The Uranium Market Heats Up

Deep in the snow-dusted hills along the Colorado-Utah border, George Glasier arrives to inspect the refurbishing of his Whirlwind Mine, a 3,500-foot sloping hole that is as unremarkable as it is remote. Inside, past the mine's rusted gates, Glasier's small crew has been working to shore up critical support beams left to decay after Union Carbide Corp. abandoned the operation more than 20 years ago. The work, he notes, is slow going. "Uranium has been down so low, for so long," Glasier says with a cowboy's patience, as he points to rotting wood. "Well, you just can't bring it back very fast."

Refurbishing the Whirlwind Mine may take time, but the commodity Glasier is aiming to bring to the surface is blistering hot. Uranium--the natural ingredient of nuclear reactors and bombs--is back, and bigger than ever. From Namibia to New Mexico, thousands of abandoned uranium mines are being reopened as billions of dollars pour into a decrepit industry that just a few years ago was left for dead. Still, since 2004, the number of individuals and companies that have acquired uranium-mining and -exploration rights to new or abandoned claims with the U.S. Bureau of Land Management has skyrocketed from just under 5,000 to more than 32,000 today. In Colorado alone, claims soared to more than 8,000 last year, from an annual average in the late 1990s of about a hundred. (The Bush administration has helped fuel the surge, with a tax break in the 2005 energy bill that included efforts to streamline the process for approving new reactors.)

The lure? The chance to make fast money. "Two years ago, I could've fit all the CEOs of uranium companies into a conference room," says Ron Hochstein, president of the Uranium Producers of America and chief operating officer of Canada's Denison Mines Corp. "Now, we can't fit them all in a theater."

The simple laws of supply and demand are breathing energy back into the business. Sixteen percent of the world's power is nuclear--and that percentage is growing fast. With 440 civil reactors around the globe, annual demand for uranium ore runs about 175 million pounds, but global production is only about 100 million pounds, with Australia and Canada supplying nearly half. Add into the equation more than 160 nuclear reactors under construction or on the drawing board (mostly in Asia), the instability of oil supplies and the fact that nuclear energy emits virtually no greenhouse gases, and--boom--uranium goes hot. (Just this week, The Wall Street Journal reported TXU Corp., the largest power generator in Texas, will be scrapping plans to construct eight coal-fired plants for nuclear power plants.) The global spot price for mill-processed uranium ore, or "yellowcake," has soared, from an industry-crippling low of $7.10 a pound six years ago, to a record-breaking $113 late last week. In 2007, the price has increased 52 percent alone, with the biggest price jump ever recorded in the past few weeks. Analysts say it will likely go higher. "The market is frothy," said Patricia Mohr, vice president and commodities specialist at The Bank of Nova Scotia. "But there is a renaissance of nuclear power in the world."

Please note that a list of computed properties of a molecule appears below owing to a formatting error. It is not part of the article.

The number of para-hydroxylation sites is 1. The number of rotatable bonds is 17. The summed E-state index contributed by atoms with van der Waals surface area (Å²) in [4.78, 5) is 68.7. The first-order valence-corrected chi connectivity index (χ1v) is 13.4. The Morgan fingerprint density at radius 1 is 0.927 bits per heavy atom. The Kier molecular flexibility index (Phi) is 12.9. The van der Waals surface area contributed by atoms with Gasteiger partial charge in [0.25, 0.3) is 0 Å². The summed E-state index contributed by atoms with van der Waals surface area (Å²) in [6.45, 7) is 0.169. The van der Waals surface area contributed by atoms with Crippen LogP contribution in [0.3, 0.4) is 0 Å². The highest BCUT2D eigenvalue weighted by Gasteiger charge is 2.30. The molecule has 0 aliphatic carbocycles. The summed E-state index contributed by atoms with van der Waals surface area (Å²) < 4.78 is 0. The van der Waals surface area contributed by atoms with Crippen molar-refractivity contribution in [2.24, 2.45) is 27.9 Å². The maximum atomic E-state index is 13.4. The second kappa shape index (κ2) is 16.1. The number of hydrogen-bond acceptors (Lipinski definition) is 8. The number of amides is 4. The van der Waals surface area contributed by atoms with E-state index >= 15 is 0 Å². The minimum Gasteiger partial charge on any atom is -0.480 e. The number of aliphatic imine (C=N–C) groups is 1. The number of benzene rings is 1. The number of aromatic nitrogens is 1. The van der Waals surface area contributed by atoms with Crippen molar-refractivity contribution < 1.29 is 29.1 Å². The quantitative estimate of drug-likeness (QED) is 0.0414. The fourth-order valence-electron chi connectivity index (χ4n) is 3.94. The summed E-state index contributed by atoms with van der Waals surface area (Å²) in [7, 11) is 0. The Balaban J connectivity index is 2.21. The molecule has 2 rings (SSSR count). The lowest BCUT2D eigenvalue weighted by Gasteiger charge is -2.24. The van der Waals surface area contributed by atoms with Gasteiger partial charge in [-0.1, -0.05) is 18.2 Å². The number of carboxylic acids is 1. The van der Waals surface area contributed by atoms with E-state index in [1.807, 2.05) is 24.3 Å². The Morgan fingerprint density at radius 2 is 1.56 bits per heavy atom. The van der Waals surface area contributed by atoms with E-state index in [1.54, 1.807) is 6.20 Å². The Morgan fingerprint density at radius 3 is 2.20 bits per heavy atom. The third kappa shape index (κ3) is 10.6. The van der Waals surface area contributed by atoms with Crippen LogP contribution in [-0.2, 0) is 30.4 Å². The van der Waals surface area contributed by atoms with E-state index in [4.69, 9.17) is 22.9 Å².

Yet some critics say the future of uranium in the U.S., where 20 percent of the nation's power is nuclear, is not quite so bright; the market, they argue, may be heading for a shakeout. By one estimate, as many as 500 new, small companies have joined the uranium frenzy in the past few years, with many not even owning a shovel. Many hope to snatch up uranium claims, lure investors and flip the holding contracts to actual mining companies. Let the buyer beware: during the nation's last uranium boom, the vast majority of uranium claims proved too time- consuming and costly to develop, leaving many investors holding a bag of coal instead.

Most genuine uranium-mining companies operating in the U.S. are Canadian-based and trade on the Toronto Stock Exchange, a stock market historically friendly to mining. Only a few have made the jump to Wall Street, including Canada's Cameco Corp., the world's largest producer of uranium that seven years ago traded at $1.72. Today, the stock hovers at $46.

Most analysts say that the real money players behind the uranium surge are not shareholders, but a very small, relatively unknown group of investors who have navigated complicated regulatory and licensing issues--including nuclear nonproliferation laws--to hold actual uranium stockpiles. Unlike coffee or cocoa, there is no commodities market for uranium to be traded by the average investor. Prices are set through sealed bids every few weeks between actual producers and uranium-hungry utility companies. However, uranium companies processing the ore into yellowcake are licensed by a variety of regulatory agencies to store the potentially precarious product. To get around this hurdle, investors aiming to hold real stockpiles of uranium as the price marches ever higher are cornering supplies by forming subsidiary partnerships with legitimate--and licensed--uranium companies. Analysts say with a uranium shortage already in existence, this new element has spooked the utilities into paying whatever it takes to keep the lights on. "These players came on the scene about two years ago, and have been important in boosting the price," Mohr said. When asked who these players were, Mohr added, "I rather not say" and ended the interview.